(Of course, it can be very direct and simple, like “Hou2 do1 ze6 nei5, thank you for the praise, thank you for the compliment.” However, I think that you are thinking of something else. I can guess that what you are thinking about is, “You’re saying too much.” As in, no need to praise me so much. In Cantonese we say, “Gwo3 zoeng2, you flatter me too much.” As in, there’s no need to compliment me so much. I’ll just simply say, “Gwo3 zoeng2 laa3,” right?)
Cameron: “Gwo3 zoeng2”, yeah, that was the one I was thinking of. But I also know there's a generational shift to that, because I know “gwo3 zoeng2” some people think that is like traditional. Some people were saying “nǎlǐ，nǎlǐ” [lit. where, where] in Mandarin, or that was sort of a classical way to accept a compliment.
Cameron: Whereas it’s very modern and some people will even tell me, like “Western ways” to just say “thank you” straight out. And so I guess they’ll say… um, it’s more equivalent to that. But again, definitely don't say “m4 goi1”.
(Yes, you shouldn’t…)
Cameron: … don’t say “m4 goi1”.
Raymond: 不過呢，另外一個有趣嘅呢就係，順便我又介紹一個比較新啲嘅講法，一個年青人呢，嗱，“過獎”你都話喇，一個比較傳統嘅反應，即係話“我… 你讚得太多喇，我邊度係噉樣呀。”普通話講“哪裡哪裡”啦。噉呀廣東話就唔一定會話“邊度”嘅。而家流行講嘅呢，就係話“誒，講呢啲。”即係呢，你講呢啲…
(However, there is something else that is interesting, I might as well introduce a relatively new way of responding that young people use. Gwo3 zoeng2 is a rather traditional response, saying, “You flatter me too much, how am I so great,” or “nǎlǐ, nǎlǐ” in Mandarin. In Cantonese we wouldn’t necessarily say, “where.” A more popular thing to say is, “Ah, you’re saying this…”
Cameron: “Ni1 di1.”
(Yes, have you heard of it? Gong2 ni1 di1. It’s a rather trendy thing to say. As in, “You’re saying this? It’s not that.” In fact it’s…”
Raymond: … ellipsis 嚟嘅。即係後面其實仲有話“講呢啲，其實唔係㗎。”噉樣。噉而家大家都會話“講呢啲”呀。其實呢個有少少 sarcastic，但係同樣時間其實又係一種禮貌47嚟嘅喎。即係你係禮貌地話“其實我唔係嘅。”謙虛48嘅表現。
(It’s a sort of ellipsis. As in you’re saying, “You’re saying this stuff, but that’s not how it is.” Like that. So now everyone is saying, Gong2 ni1 di1. It’s a little sarcastic, but at the same time it’s also polite. It’s a polite way of saying, “That’s not the case.” It’s an expression of humility.)
Cameron: Yeah, I think those are always interesting to… um, interesting to learn, because sometimes I think how you accept a compliment is seen as a sign of how well you know a language. And there's a very similar expression in Korean, where someone compliments you in Korean you are not supposed to go and thank them, you say, “잘 하기는요.” Which is, “What are you talking about? It’s not that good.” You're minimizing the compliment. I think whatever language you're learning, it's not always about sort of those literal translation, it's much about these nuances of saying the right thing in the right context. I think little situations like this are a great way to learn, and if anyone also has like further questions about very specific situations, please, you know, tweet them at us. We'd love to hear about, if you can think of very strange specific situations, I'm curious to see what Raymond would say. I’m also curious to see what other listeners might say when encountering these different situations because they might be different, there might also be other sort of new slangy ways that people would engage with this sort of stuff.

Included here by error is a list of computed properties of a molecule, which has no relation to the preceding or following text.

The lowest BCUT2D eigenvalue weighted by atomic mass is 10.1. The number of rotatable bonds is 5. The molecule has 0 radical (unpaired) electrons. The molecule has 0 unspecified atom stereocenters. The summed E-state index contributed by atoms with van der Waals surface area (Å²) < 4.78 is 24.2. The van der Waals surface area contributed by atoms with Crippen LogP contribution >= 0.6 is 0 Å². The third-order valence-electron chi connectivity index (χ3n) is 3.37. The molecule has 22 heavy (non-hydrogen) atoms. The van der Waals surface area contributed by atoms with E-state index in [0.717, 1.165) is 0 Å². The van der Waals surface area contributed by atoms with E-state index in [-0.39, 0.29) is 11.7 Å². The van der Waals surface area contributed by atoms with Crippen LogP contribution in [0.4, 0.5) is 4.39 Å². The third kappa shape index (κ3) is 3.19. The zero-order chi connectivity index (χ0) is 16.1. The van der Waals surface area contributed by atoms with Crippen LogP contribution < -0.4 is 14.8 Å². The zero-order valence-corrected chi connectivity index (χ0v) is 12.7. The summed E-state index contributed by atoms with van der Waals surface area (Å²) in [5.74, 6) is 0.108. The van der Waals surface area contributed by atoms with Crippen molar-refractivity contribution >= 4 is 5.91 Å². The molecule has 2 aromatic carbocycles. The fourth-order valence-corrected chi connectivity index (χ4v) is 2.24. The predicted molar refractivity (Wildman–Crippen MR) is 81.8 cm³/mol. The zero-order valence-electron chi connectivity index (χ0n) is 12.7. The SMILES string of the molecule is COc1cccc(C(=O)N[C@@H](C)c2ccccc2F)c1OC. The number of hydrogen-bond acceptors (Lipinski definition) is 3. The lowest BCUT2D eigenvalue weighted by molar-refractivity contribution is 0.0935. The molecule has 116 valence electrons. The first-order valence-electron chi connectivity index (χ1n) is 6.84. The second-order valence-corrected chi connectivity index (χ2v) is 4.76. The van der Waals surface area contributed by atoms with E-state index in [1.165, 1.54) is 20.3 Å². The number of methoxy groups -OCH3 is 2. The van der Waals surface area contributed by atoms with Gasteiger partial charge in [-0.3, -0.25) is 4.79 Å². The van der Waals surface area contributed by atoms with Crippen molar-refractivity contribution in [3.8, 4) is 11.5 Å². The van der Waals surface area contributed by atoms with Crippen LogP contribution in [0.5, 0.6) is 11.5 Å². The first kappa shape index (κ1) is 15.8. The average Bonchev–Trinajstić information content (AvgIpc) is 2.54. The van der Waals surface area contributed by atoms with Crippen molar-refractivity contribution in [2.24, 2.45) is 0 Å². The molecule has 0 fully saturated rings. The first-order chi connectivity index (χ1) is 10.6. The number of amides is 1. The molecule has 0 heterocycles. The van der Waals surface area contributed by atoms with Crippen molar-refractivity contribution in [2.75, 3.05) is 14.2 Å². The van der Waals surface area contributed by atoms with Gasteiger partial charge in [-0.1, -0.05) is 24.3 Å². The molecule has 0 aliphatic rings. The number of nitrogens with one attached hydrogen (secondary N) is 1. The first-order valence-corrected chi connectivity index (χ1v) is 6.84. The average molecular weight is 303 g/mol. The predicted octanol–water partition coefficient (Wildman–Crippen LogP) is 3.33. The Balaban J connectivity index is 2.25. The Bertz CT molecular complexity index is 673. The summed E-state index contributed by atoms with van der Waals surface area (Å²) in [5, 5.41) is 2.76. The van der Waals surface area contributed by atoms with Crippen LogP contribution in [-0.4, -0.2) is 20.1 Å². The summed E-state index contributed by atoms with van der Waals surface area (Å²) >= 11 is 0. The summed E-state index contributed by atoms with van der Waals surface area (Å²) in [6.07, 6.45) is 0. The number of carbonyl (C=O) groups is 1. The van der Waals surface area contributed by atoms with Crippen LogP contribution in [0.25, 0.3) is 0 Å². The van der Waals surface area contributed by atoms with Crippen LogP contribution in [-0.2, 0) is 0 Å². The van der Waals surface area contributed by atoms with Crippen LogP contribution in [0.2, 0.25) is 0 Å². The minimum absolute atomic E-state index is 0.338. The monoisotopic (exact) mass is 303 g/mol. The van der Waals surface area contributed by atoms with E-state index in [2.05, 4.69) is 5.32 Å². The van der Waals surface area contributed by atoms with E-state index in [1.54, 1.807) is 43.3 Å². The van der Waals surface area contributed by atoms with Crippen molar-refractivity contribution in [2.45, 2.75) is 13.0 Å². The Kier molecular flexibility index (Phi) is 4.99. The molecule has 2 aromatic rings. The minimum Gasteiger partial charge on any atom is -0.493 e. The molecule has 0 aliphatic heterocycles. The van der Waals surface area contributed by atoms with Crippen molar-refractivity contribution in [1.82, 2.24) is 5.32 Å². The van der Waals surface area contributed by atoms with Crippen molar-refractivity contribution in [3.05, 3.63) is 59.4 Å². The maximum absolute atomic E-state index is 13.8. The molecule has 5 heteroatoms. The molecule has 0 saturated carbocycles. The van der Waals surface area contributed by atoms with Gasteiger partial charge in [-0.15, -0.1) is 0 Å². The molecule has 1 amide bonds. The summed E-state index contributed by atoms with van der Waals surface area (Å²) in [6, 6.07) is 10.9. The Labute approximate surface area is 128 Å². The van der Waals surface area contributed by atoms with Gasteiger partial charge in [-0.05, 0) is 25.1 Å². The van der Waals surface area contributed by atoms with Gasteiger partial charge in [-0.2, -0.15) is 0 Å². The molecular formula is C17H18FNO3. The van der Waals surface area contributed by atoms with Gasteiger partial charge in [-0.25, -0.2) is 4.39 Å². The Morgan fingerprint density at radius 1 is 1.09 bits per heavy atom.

(Yes, you’ve brought up a very important point. For a time we think, what should I be saying in this language? Purely it’s a very simple, “This must be right” or “This must be wrong.” However, as we have seen with these examples from just now, there are many different factors, perhaps they are cultural factors or identity, perhaps there is some background, so there will always be some change/variation. So I think my last hint is that I think it’s better for all of you to be more courteous rather than not be courteous.)
(So if you aren’t sure whether to use do1 ze6 or m4 goi1, I would suggest that you say do1 ze6 over m4 goi1. That’s because m4 goi1 can become impolite. With do1 ze6 some people might think that you are being overly polite. Sometimes I hear people being too cavalier and using too many m4 goi1, but I think with do1 ze6, particularly for beginning learners, being more polite is more appropriate.)
Cameron: Alright, that's a great, I think, principle to err on the side of politeness, whether we're speaking Cantonese, speaking English, pretty much doing anything in life. Yes, erring on the side of politeness is probably a good idea, so when in doubt, err towards “do1 ze6”.
(Yes, so thank you for bringing up such an interesting topic for today.)
Cameron: It was my pleasure.